As it is National Poetry Day, I thought it was an apt time to explain my recent blogging absence.
Two months ago I started a new job in the Seamus Heaney HomePlace and on Thursday night, we officially opened the Centre in his home village of Bellaghy, in the presence of the Heaney family, the First and Deputy First Ministers of Northern Ireland and many notable friends and guests.
The Opening weekend was amazing and exhausting and a highlight of my working career so far. There were talks by Christopher Reid, Tom Paulin and Michael Longley and performances by Paul Brady, Stephen Rea and Fiona Shaw.
The Centre has a theatre, craft shop and café and at the centre is an exhibition dedicated to exploring the life of Seamus Heaney growing up in Bellaghy and the people and experiences that inspired his work. The exhibition also features recordings of Heaney reading his own work.
For National Poetry Day, The Prince of Wales has recorded a reading of Seamus Heaney’s poem The Shipping Forecast which was aired on BBC Radio 4’s Today programme as part of the nationwide celebrations. The recording will also be featured at HomePlace today and visitors can listen to the piece throughout the day.
The work that has gone in to the planning of the Opening weekend was phenomenal and I was working 12 and 14 hour shifts so blogging has had to take a bit of a back seat. After work, home and family, I had little time or energy to write blog posts – even though I have been managing to read quite a bit and have a few reviews just waiting to be written.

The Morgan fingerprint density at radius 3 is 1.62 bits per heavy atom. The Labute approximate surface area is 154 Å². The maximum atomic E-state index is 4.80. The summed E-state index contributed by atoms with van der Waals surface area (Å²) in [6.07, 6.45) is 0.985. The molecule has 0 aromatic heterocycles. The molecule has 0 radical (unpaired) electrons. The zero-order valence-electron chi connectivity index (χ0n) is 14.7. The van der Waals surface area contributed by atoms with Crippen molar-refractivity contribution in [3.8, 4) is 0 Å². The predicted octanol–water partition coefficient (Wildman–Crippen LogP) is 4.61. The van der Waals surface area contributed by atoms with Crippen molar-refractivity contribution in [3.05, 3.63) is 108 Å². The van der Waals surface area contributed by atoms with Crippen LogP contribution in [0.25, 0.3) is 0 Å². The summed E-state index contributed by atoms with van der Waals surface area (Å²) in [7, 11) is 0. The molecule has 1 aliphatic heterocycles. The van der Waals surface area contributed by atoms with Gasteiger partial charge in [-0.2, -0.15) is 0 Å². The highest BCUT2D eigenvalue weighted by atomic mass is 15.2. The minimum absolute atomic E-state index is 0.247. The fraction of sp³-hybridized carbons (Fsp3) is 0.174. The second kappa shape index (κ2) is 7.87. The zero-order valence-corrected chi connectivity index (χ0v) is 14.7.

I’m hoping that I can get back in to the routine of blogging regularly and reading all my favourite blogs again. I miss it and I miss all my blogging pals and I didn’t realise how much this little corner of the internet means to me, until I started to abandon it!
Today, in celebration of National Poetry Day, I’m going to share a Seamue Heaney poem, Personal Helicon, which was read at the opening of HomePlace and whose last line is one of my favourite lines of poetry.
For Michael Longley
As a child, they could not keep me from wells
And old pumps with buckets and windlasses.
I loved the dark drop, the trapped sky, the smells
Of waterweed, fungus and dank moss.
One, in a brickyard, with a rotted board top.
I savoured the rich crash when a bucket
Plummeted down at the end of a rope.
So deep you saw no reflection in it.
A shallow one under a dry stone ditch
Fructified like any aquarium.
When you dragged out long roots from the soft mulch
A white face hovered over the bottom.
Others had echoes, gave back your own call
With a clean new music in it. And one
Was scaresome, for there, out of ferns and tall
Foxgloves, a rat slapped across my reflection.
Now, to pry into roots, to finger slime,
To stare, big-eyed Narcissus, into some spring
Is beneath all adult dignity. I rhyme
To see myself, to set the darkness echoing.